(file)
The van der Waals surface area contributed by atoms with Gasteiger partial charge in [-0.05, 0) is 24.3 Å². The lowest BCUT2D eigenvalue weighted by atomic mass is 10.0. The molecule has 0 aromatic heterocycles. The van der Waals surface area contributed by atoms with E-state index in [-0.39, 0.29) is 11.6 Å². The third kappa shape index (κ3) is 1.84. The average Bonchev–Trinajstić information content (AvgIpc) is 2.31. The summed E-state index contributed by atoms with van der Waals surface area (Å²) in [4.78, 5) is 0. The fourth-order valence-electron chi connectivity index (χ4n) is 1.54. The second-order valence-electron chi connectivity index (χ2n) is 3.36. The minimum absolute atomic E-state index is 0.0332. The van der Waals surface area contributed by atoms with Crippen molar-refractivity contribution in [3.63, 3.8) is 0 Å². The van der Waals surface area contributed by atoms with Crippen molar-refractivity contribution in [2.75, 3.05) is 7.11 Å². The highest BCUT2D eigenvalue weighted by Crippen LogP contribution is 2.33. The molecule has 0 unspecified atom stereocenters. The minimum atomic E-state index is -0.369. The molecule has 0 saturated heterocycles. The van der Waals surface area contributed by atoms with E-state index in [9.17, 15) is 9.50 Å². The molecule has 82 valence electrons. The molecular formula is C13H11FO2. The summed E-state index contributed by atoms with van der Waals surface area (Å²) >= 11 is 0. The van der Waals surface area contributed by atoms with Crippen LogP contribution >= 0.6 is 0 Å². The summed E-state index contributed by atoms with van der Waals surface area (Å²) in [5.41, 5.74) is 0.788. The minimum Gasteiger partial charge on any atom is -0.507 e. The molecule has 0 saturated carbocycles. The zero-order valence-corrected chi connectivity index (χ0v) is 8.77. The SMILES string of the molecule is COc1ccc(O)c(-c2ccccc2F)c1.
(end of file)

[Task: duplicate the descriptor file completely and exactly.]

The van der Waals surface area contributed by atoms with Gasteiger partial charge in [-0.05, 0) is 24.3 Å². The lowest BCUT2D eigenvalue weighted by atomic mass is 10.0. The molecule has 0 aromatic heterocycles. The van der Waals surface area contributed by atoms with E-state index in [-0.39, 0.29) is 11.6 Å². The third kappa shape index (κ3) is 1.84. The average Bonchev–Trinajstić information content (AvgIpc) is 2.31. The summed E-state index contributed by atoms with van der Waals surface area (Å²) in [4.78, 5) is 0. The fourth-order valence-electron chi connectivity index (χ4n) is 1.54. The second-order valence-electron chi connectivity index (χ2n) is 3.36. The minimum absolute atomic E-state index is 0.0332. The van der Waals surface area contributed by atoms with Crippen molar-refractivity contribution in [3.63, 3.8) is 0 Å². The van der Waals surface area contributed by atoms with Crippen molar-refractivity contribution in [2.75, 3.05) is 7.11 Å². The highest BCUT2D eigenvalue weighted by Crippen LogP contribution is 2.33. The molecule has 0 unspecified atom stereocenters. The minimum atomic E-state index is -0.369. The molecule has 0 saturated heterocycles. The van der Waals surface area contributed by atoms with E-state index in [9.17, 15) is 9.50 Å². The molecule has 82 valence electrons. The molecular formula is C13H11FO2. The summed E-state index contributed by atoms with van der Waals surface area (Å²) >= 11 is 0. The van der Waals surface area contributed by atoms with Crippen LogP contribution >= 0.6 is 0 Å². The summed E-state index contributed by atoms with van der Waals surface area (Å²) in [5.41, 5.74) is 0.788. The minimum Gasteiger partial charge on any atom is -0.507 e. The molecule has 0 saturated carbocycles. The zero-order valence-corrected chi connectivity index (χ0v) is 8.77. The SMILES string of the molecule is COc1ccc(O)c(-c2ccccc2F)c1.